What do you put in mince pies? Are mince pies vegetarian? Why do we eat mince pies around Christmas?

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It wouldn’t be Christmas without nibbling on a batch of warm mince pies straight out of the oven. Whether you like your mince pies with brandy butter or sprinkled with icing sugar, you can’t go wrong with the basic festive flavours that bring mincemeat to life.

Here's your "ye old faithful" guide to the nation's favorite Christmas treat.

What is in a mince pie?

The modern mince pie is typically shortcrust pastry with mincemeat containing dried fruits and spices. Some pies contain alcohol such as brandy or rum.

Many food historians disagree about the true origin of a mince pie and its original ingredients. Some believe that the recipe was brought back by Crusaders who were inspired by the cooking techniques and flavours of the Middle East. Cinnamon, cloves and nutmeg soon became a new addition.

It is also believed that the pie was developed from an old Roman tradition where fathers in the Vatican were presented with sweetmeats.

Other historians believe that our modern mince pie is inspired by Tudor ‘shrid pies’ which contained shredded meat, suet and dried fruit.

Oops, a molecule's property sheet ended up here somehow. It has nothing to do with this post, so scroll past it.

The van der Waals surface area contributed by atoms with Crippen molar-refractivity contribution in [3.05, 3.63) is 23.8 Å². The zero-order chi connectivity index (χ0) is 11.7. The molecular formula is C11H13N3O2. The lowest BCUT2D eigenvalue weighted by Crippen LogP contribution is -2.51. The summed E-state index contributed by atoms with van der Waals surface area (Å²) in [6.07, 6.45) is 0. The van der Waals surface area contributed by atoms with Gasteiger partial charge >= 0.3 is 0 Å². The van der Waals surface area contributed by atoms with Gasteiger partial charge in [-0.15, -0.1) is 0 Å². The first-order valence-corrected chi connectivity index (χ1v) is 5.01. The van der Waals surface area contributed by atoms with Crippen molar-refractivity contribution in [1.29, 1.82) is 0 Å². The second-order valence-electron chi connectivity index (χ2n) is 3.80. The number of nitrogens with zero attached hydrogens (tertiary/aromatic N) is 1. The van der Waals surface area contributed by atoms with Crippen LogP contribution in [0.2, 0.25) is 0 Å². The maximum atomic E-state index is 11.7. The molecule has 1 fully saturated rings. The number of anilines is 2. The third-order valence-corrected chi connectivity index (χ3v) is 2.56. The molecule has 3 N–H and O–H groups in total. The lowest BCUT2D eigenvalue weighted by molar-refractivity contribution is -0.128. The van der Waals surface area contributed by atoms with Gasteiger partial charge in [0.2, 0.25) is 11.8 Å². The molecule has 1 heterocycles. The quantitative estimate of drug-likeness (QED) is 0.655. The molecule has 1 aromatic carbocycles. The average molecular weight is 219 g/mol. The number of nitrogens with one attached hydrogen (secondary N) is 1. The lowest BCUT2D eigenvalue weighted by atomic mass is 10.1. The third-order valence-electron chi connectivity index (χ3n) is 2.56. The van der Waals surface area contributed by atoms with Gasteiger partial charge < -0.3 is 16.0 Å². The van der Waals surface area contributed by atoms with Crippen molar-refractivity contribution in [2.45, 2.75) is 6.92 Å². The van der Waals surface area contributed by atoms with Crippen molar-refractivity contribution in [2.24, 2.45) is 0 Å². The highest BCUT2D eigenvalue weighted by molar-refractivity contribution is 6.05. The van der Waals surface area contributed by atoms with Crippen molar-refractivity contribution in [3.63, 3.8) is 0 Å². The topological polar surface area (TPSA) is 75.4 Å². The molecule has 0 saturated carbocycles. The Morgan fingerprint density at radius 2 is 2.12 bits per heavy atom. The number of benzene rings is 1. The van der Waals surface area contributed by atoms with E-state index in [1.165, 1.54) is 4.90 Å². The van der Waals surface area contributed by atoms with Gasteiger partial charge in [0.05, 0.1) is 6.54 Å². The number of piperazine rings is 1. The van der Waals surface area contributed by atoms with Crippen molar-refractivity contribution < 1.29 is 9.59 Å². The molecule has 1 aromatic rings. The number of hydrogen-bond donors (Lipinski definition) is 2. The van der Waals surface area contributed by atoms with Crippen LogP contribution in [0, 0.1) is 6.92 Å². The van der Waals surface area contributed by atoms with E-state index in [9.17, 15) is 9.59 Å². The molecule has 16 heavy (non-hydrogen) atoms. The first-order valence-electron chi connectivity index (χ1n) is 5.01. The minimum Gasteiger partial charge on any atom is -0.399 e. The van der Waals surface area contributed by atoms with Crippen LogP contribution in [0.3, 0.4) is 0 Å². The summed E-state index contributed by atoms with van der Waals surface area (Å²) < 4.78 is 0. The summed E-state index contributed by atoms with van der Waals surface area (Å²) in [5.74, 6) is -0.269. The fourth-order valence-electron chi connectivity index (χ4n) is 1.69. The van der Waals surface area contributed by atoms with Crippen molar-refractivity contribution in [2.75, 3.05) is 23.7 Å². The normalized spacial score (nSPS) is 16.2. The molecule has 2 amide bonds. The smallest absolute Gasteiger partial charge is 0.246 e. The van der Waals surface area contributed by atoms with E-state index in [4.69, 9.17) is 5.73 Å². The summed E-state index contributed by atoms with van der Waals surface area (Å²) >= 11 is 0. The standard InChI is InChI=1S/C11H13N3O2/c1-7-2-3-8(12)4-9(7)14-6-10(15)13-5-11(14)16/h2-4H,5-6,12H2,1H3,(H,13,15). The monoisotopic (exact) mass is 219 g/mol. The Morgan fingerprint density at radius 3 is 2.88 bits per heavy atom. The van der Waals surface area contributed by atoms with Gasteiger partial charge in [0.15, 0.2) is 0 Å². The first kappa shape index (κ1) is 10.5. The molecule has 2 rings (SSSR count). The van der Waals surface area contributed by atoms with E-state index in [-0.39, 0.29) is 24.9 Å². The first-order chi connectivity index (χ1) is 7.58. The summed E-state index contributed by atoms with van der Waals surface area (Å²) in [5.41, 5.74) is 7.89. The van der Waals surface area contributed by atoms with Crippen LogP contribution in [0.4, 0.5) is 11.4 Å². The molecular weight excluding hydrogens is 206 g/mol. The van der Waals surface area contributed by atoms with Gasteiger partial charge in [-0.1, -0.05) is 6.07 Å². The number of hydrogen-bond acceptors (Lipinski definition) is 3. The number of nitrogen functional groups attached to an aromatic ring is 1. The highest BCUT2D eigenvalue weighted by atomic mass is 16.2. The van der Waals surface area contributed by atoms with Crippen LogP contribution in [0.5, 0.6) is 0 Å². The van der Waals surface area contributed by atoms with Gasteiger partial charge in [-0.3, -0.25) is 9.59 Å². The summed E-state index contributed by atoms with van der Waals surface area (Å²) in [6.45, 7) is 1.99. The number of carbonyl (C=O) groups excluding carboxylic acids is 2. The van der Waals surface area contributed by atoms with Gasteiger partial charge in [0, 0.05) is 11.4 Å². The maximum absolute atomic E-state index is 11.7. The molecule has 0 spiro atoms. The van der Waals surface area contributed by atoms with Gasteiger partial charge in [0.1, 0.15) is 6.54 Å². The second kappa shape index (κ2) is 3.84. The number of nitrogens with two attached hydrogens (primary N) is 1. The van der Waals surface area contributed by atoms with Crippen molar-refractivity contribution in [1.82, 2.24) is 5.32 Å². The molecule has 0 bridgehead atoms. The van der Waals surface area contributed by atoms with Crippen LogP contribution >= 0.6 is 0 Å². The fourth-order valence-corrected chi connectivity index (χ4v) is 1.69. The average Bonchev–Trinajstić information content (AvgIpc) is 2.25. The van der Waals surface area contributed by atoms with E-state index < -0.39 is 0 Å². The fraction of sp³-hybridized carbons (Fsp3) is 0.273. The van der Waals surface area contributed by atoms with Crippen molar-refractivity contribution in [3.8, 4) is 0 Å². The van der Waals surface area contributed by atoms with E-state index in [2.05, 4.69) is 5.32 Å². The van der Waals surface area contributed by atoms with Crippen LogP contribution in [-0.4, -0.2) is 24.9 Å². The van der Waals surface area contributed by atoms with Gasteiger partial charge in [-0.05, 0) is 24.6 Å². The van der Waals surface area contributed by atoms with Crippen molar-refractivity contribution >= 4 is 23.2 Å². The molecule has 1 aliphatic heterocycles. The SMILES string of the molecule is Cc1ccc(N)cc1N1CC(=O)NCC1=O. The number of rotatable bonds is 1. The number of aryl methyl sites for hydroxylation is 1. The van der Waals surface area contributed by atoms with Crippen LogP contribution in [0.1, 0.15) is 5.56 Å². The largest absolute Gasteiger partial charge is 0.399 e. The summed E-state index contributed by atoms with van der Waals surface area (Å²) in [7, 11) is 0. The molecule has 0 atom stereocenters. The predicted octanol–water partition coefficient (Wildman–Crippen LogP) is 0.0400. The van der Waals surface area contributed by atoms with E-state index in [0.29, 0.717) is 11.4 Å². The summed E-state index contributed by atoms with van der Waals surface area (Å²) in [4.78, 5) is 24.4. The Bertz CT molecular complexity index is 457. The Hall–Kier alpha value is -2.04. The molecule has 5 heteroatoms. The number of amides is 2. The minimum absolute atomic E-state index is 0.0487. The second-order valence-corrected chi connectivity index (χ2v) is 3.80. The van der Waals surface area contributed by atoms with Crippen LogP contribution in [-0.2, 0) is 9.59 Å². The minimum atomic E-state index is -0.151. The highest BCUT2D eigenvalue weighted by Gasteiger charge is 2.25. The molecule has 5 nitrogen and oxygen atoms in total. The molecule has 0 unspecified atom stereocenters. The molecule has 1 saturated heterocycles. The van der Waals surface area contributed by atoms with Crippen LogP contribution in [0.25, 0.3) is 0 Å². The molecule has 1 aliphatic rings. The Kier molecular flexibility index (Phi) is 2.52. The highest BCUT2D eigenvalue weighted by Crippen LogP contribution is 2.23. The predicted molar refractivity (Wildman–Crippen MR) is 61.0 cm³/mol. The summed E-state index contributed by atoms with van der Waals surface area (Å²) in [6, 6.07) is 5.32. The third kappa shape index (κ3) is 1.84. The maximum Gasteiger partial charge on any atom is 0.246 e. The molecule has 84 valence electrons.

Do mince pies actually have meat in them?

Early recipes for mince pies include meat, for example in the 17th century a woman named Elinor Fettiplace created a recipe that used mutton and beef suet alongside flavoursome spices like nutmeg.

English Heritage are unsure when mutton pies switched to mince pies.

Even now our beloved pastry occasionally contains suet which is essentially a raw, hard fatty substance from animals. If you include suet in your recipe it will help you make a softer pastry however there are now replacements so that anyone can enjoy this joyful treat.

The modern mince pie is generally a vegetarian product although it is always handy to check the packaging for the green veggie logo or ask for a list of ingredients.

Why are mince pies associated with Christmas?

Unlike the round shapes of our modern pastries, early pies were an oblong shape which some believe represent Jesus’ crib in the stable. According to author Margaret Baker, she believes original recipes containing 13 ingredients represent Jesus Christ and his 12 apostles.

No matter where this christmas favourite came from, there’s no better way to spice up our winter evenings than a mince pie.